Once I got home from honeymooning in Hawaii in April of 2017, I took a six-month hiatus from the gym. That’s not to say I hadn’t touched a pair of dumbbells since then (though it would have been totally fine if I hadn’t), but I opted to enjoy life as a newlywed and prioritize my husband over sustaining my workout routine post-vacay. Fast-forward to October, and I was ready to get back into a routine when I came across master trainer Ashley Borden’s workout program "6 Weeks 2 Sculpted." It was as if the internet knew I was on the hunt for my next fitness challenge, and sure enough, this would be it.
Before committing to the program, I decided to do a little research on the personal trainer behind it (spoiler: it wasn’t too hard to track her down). To say that Borden’s resume is impressive would be the ultimate understatement. The Los Angeles-based trainer’s A-list clientele includes starlets like Christina Aguilera and Mandy Moore, actors Ryan Gosling and Reese Witherspoon, and athletes all over the NFL, UFC, and MLS. Her expertise has been featured in magazines, digital outlets, on TV, and her most recent venture has her starring in Khloe Kardashian’s Revenge Body. Needless to say, this was an opportunity I’d have been foolish to pass up.
"6 Weeks 2 Sculpted" is a six-week long program that features six days of workouts you can easily do in the comfort of your own home. All you need is a set of dumbbells, a yoga mat, foam roller, and the motivation to push through the series. This program is unlike any other I’ve tried, and, trust me, I’ve tried quite a few. This one integrates all kind of moves, including HIIT cardio, strength training, and core work that left me feeling challenged, exhausted, and awesome by the end of each session.
In an exclusive interview with Elite Daily, Borden describes her thought process behind the development of "6 Weeks 2 Sculpted," a program that she says was "actually functionally useful and created results."
"After 35,000 hours of training people, the main issue I saw most people had is 'what program should they follow?'" she explains. "Most people don't follow programs and just choose what they feel safe with, what’s easy or familiar — not necessarily what their body needs. '6W2S' workouts are ascending in difficulty and endurance. It builds total body conditioning, strength and flexibility."
The program itself requires minimal equipment (a yoga mat, a pair of dumbbells, and a foam roller), and depicts both advanced and modified exercises so you can move at your own pace. Borden definitely made this workout routine challenging, but it's absolutely doable for anyone who's down to put their mind — and of course, body — to the task.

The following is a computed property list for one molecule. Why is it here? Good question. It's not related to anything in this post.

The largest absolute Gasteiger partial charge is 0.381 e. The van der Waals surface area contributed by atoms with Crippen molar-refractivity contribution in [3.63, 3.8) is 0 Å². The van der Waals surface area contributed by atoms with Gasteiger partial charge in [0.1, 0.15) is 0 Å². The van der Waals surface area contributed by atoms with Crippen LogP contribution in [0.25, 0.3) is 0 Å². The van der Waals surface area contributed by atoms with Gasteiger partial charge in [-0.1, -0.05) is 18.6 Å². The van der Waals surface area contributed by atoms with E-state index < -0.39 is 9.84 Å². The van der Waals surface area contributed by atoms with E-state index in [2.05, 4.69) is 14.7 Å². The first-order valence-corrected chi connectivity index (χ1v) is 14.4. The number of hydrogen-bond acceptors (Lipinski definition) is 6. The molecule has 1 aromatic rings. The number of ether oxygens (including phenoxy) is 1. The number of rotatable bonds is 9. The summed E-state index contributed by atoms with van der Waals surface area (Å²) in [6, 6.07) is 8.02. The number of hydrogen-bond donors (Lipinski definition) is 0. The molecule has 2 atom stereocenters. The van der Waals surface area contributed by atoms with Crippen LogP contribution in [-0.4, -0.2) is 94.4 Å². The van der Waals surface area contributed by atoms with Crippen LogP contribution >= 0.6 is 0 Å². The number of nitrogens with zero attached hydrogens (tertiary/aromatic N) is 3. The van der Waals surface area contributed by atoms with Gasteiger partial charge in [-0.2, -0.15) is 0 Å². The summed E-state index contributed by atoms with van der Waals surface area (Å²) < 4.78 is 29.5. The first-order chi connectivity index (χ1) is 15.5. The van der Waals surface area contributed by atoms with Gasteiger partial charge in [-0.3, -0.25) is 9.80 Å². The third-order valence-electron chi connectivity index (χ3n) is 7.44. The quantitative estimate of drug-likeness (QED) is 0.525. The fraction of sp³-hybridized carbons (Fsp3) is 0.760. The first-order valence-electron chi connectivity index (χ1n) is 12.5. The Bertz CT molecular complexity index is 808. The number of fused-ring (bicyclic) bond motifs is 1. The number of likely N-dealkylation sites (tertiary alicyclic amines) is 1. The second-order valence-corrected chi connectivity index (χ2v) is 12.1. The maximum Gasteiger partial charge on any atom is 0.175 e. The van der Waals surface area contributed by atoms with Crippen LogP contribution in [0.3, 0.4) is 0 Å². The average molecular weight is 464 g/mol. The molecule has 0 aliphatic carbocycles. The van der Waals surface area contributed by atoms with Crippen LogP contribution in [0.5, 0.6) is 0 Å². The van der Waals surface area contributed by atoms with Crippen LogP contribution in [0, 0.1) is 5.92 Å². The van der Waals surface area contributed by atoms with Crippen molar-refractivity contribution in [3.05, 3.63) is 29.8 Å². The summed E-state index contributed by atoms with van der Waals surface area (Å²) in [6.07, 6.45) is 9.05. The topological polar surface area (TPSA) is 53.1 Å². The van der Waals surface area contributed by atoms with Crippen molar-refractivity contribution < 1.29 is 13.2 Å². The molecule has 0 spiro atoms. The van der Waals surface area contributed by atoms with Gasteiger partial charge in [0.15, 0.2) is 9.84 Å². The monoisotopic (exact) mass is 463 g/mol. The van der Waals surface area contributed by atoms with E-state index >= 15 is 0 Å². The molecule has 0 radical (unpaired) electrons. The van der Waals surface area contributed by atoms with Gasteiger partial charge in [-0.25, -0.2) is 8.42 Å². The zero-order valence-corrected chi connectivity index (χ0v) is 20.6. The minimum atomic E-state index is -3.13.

Working closely with Borden throughout my trial run, I learned a lot from the trainer and her carefully curated routine about myself, my stamina, and what it truly means to progress and feel mentally and physically strong. Here are a few key things I've come away with after the experience.
1. It's OK If You Need To Modify A Workout Sometimes
During a phone conversation I had with Borden, I made a comment about how this is definitely not a program for beginners, and she agreed. "6 Weeks to Sculpted" is super challenging, and it's designed for beginners looking to test their strength and intermediate-level skills. As someone who has been regularly training for about six years, I can honestly say the routine royally kicked my ass.
But just because you struggle through a workout, or even if you need to modify a few moves, this doesn't mean you've failed. According to Borden, if you need to modify a move, it's totally fine because it a) means that you're at least trying, and b) you're offering your body the chance to build and progress.
"As you build strength each week with '6W2S,' I strongly suggest you attempt the full movement each week to check in and see how much you have improved," she tells Elite Daily. "Even if you can do one full movement, and the rest of the repetitions modified, that’s how you safely progress — one good rep at a time."
Practice makes perfect, so if you need to do plank push-ups with your knees on the ground, or you have to set the weights aside for a few sets, that's fine. Just make sure you're at least giving the traditional move a fair shot. After all, you could just be psyching yourself out.
2. Your Body Is Always Right
About halfway through the program, I came down with a heinous cold. I knew it was happening before the symptoms had the chance to really kick in because during one of my workouts, I noticed I was sweating hard, and not just because I was doing HIIT cardio.